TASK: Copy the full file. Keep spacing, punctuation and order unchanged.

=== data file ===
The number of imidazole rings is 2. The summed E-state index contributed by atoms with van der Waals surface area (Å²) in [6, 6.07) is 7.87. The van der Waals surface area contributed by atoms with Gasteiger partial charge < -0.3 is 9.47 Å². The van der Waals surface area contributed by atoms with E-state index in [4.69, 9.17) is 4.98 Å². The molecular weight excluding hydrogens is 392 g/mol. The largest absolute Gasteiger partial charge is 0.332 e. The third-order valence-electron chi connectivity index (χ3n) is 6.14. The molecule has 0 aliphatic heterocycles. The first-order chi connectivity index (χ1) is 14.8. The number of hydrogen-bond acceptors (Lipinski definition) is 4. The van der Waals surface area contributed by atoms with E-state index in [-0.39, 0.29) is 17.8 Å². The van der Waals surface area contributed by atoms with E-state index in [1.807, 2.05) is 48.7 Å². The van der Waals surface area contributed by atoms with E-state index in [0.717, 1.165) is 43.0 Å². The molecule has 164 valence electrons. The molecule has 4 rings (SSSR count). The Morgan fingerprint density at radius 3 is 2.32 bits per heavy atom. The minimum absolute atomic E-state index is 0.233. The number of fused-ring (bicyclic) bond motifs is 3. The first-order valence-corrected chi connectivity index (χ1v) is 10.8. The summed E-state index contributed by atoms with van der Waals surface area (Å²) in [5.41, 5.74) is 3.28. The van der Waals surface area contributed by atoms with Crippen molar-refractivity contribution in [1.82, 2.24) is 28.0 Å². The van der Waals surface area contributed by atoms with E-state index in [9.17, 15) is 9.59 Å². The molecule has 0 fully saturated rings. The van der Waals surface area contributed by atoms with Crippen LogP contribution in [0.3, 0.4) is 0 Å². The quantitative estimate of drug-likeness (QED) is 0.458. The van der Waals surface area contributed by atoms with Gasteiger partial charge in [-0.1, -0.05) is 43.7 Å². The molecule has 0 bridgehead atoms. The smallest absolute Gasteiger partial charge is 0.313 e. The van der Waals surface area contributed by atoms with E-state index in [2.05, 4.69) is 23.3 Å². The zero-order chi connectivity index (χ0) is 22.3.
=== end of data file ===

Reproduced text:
The number of imidazole rings is 2. The summed E-state index contributed by atoms with van der Waals surface area (Å²) in [6, 6.07) is 7.87. The van der Waals surface area contributed by atoms with Gasteiger partial charge < -0.3 is 9.47 Å². The van der Waals surface area contributed by atoms with E-state index in [4.69, 9.17) is 4.98 Å². The molecular weight excluding hydrogens is 392 g/mol. The largest absolute Gasteiger partial charge is 0.332 e. The third-order valence-electron chi connectivity index (χ3n) is 6.14. The molecule has 0 aliphatic heterocycles. The first-order chi connectivity index (χ1) is 14.8. The number of hydrogen-bond acceptors (Lipinski definition) is 4. The van der Waals surface area contributed by atoms with E-state index in [-0.39, 0.29) is 17.8 Å². The van der Waals surface area contributed by atoms with E-state index in [1.807, 2.05) is 48.7 Å². The van der Waals surface area contributed by atoms with E-state index in [0.717, 1.165) is 43.0 Å². The molecule has 164 valence electrons. The molecule has 4 rings (SSSR count). The Morgan fingerprint density at radius 3 is 2.32 bits per heavy atom. The minimum absolute atomic E-state index is 0.233. The number of fused-ring (bicyclic) bond motifs is 3. The first-order valence-corrected chi connectivity index (χ1v) is 10.8. The summed E-state index contributed by atoms with van der Waals surface area (Å²) in [5.41, 5.74) is 3.28. The van der Waals surface area contributed by atoms with Crippen molar-refractivity contribution in [1.82, 2.24) is 28.0 Å². The van der Waals surface area contributed by atoms with E-state index in [9.17, 15) is 9.59 Å². The molecule has 0 fully saturated rings. The van der Waals surface area contributed by atoms with Crippen LogP contribution in [0.3, 0.4) is 0 Å². The quantitative estimate of drug-likeness (QED) is 0.458. The van der Waals surface area contributed by atoms with Gasteiger partial charge in [-0.1, -0.05) is 43.7 Å². The molecule has 0 bridgehead atoms. The smallest absolute Gasteiger partial charge is 0.313 e. The van der Waals surface area contributed by atoms with E-state index in [2.05, 4.69) is 23.3 Å². The zero-order chi connectivity index (χ0) is 22.3.